My family thinks that I quit my job because I was frustrated with my employer. They are baffled by the fact that I haven’t found another job yet – and by job, I mean a career-path that will take me to retirement. They say things like, “I’d rather just write you a check than have you out there doing something like that” and by “like that” I mean putting up a seed display at our local co-op. They ask me questions like, “when are you going to be over this phase?” as if I didn’t spend 3 years of my life thoughtfully planning out and practicing for the day I would leave my job for good. But they don’t know that…because the last time I tried talking about living on 50% of our income with anyone outside this blog, it caused too much yelling and a good bit of foaming at the mouth.

It was at that point that I came to truly understand that the people closest too us are not always the closest ones to us. Being part of a family does not mean that everyone in it shares the same beliefs, values, and ideas. And sometimes, when your beliefs, values, and ideas are drastically different than theirs, your best bet is to just shut up and avoid the drama. Neither of you is going to change the other’s opinion. Right now, I like to believe we’re doing something avant garde, trying to create our version of the good life from scratch. My family thinks I’m floundering and as such, they think they need to help me fill my time (at least until it prompts me to get back on track.)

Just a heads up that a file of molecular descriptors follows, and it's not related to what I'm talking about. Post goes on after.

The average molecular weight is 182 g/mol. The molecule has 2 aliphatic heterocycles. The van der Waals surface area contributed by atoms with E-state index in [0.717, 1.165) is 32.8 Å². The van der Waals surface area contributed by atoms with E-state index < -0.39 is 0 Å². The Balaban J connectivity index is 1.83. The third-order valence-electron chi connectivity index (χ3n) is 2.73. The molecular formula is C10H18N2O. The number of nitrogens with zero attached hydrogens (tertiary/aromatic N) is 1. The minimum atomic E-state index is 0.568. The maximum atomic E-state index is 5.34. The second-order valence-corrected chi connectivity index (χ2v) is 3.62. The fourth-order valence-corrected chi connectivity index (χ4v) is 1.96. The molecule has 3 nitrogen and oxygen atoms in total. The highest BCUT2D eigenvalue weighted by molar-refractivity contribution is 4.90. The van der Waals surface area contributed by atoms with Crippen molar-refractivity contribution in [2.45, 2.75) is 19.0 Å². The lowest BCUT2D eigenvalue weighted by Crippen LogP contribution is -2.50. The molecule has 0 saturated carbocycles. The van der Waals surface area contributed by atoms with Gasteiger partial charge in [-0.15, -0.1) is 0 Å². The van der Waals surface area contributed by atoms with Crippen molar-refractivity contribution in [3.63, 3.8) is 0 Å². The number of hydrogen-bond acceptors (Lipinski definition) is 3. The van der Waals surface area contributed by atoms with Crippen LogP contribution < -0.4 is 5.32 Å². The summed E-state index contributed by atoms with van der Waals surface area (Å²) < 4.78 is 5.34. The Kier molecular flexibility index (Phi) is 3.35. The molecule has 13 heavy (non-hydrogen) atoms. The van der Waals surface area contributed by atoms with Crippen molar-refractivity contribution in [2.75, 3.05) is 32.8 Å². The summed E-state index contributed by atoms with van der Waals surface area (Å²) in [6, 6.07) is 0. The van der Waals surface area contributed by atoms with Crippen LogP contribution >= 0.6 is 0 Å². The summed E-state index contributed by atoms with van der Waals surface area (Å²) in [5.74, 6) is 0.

So that’s where I’ve been these past few weeks/months/years. Despite the fact that I try to focus on happy things in this blog, life isn’t always happy. We have bad days, frustrating days, and full-box-of-Kleenex days just like everyone else. A lot of times I try to put a positive spin on caring for an aging parent, but the truth is; folks, it’s not easy! Especially when that parent is in a mean mood (her words, not mine) and wants to berate you for not makingĀ  Kool-Aid the right way.

Getting away for a few days didn’t dramatically alter any of this. It did, however, give me a chance to rest and reset and that led me to reconsider a few things. Yes, I’m going to spin this now. Don’t shake your head, you knew it was coming…

My family can be needy, yes, but I had to ask myself if they were actually being more needy than normal, and the answer was no. In fact, in some respects, the needs have been less. And the drama? Well, that’s pretty standard too. Is it right? No. But my family has been challenging me at every turn since I was 6 years old and told my mom I was going to be a writer when I grew up (not a nurse). In short, the real change here has been me.

My stress is caused in large part because I think deep down I want someone in my family to understand what we’re doing, to support it, and to maybe even brag about it to their friends. I want that level of encouragement because it will help keep me motivated. And I really could use some motivation sometimes! I also think I’m stressed because in some respects that are right, and that is a super hard pill to swallow!